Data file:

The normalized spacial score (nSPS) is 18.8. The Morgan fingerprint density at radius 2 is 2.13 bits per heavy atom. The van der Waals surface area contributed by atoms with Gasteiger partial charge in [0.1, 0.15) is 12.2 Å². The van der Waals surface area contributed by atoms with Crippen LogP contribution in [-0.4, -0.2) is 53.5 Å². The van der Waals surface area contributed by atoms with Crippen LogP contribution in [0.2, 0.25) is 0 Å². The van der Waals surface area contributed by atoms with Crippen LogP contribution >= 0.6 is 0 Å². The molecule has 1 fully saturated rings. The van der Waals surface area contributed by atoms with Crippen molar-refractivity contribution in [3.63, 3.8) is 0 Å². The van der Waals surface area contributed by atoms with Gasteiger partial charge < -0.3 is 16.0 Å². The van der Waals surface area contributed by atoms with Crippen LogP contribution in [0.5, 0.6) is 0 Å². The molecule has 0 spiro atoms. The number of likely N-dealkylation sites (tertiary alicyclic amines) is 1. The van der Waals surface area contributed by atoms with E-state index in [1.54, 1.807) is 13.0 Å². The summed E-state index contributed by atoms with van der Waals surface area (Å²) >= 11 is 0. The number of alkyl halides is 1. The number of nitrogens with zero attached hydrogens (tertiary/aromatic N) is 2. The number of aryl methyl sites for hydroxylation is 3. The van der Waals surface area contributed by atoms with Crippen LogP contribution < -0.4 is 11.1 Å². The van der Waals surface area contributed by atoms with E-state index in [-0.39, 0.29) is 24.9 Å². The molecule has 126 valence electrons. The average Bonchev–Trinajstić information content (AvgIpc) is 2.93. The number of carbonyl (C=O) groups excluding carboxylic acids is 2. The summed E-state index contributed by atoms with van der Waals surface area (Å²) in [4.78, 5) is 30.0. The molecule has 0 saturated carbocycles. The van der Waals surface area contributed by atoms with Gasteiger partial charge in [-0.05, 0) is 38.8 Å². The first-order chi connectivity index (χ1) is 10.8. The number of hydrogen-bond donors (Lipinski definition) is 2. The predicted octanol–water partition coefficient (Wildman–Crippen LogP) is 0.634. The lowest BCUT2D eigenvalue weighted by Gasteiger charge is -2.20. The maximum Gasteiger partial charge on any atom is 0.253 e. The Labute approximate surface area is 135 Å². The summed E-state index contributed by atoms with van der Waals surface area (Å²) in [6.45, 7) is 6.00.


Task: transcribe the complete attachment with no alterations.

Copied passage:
The normalized spacial score (nSPS) is 18.8. The Morgan fingerprint density at radius 2 is 2.13 bits per heavy atom. The van der Waals surface area contributed by atoms with Gasteiger partial charge in [0.1, 0.15) is 12.2 Å². The van der Waals surface area contributed by atoms with Crippen LogP contribution in [-0.4, -0.2) is 53.5 Å². The van der Waals surface area contributed by atoms with Crippen LogP contribution in [0.2, 0.25) is 0 Å². The van der Waals surface area contributed by atoms with Crippen LogP contribution >= 0.6 is 0 Å². The molecule has 1 fully saturated rings. The van der Waals surface area contributed by atoms with Crippen molar-refractivity contribution in [3.63, 3.8) is 0 Å². The van der Waals surface area contributed by atoms with Gasteiger partial charge < -0.3 is 16.0 Å². The van der Waals surface area contributed by atoms with Crippen LogP contribution in [0.5, 0.6) is 0 Å². The molecule has 0 spiro atoms. The number of likely N-dealkylation sites (tertiary alicyclic amines) is 1. The van der Waals surface area contributed by atoms with E-state index in [1.54, 1.807) is 13.0 Å². The summed E-state index contributed by atoms with van der Waals surface area (Å²) >= 11 is 0. The number of alkyl halides is 1. The number of nitrogens with zero attached hydrogens (tertiary/aromatic N) is 2. The number of aryl methyl sites for hydroxylation is 3. The van der Waals surface area contributed by atoms with Crippen LogP contribution < -0.4 is 11.1 Å². The van der Waals surface area contributed by atoms with E-state index in [-0.39, 0.29) is 24.9 Å². The molecule has 126 valence electrons. The average Bonchev–Trinajstić information content (AvgIpc) is 2.93. The number of carbonyl (C=O) groups excluding carboxylic acids is 2. The summed E-state index contributed by atoms with van der Waals surface area (Å²) in [4.78, 5) is 30.0. The molecule has 0 saturated carbocycles. The van der Waals surface area contributed by atoms with Gasteiger partial charge in [-0.05, 0) is 38.8 Å². The first-order chi connectivity index (χ1) is 10.8. The number of hydrogen-bond donors (Lipinski definition) is 2. The predicted octanol–water partition coefficient (Wildman–Crippen LogP) is 0.634. The lowest BCUT2D eigenvalue weighted by Gasteiger charge is -2.20. The maximum Gasteiger partial charge on any atom is 0.253 e. The Labute approximate surface area is 135 Å². The summed E-state index contributed by atoms with van der Waals surface area (Å²) in [6.45, 7) is 6.00.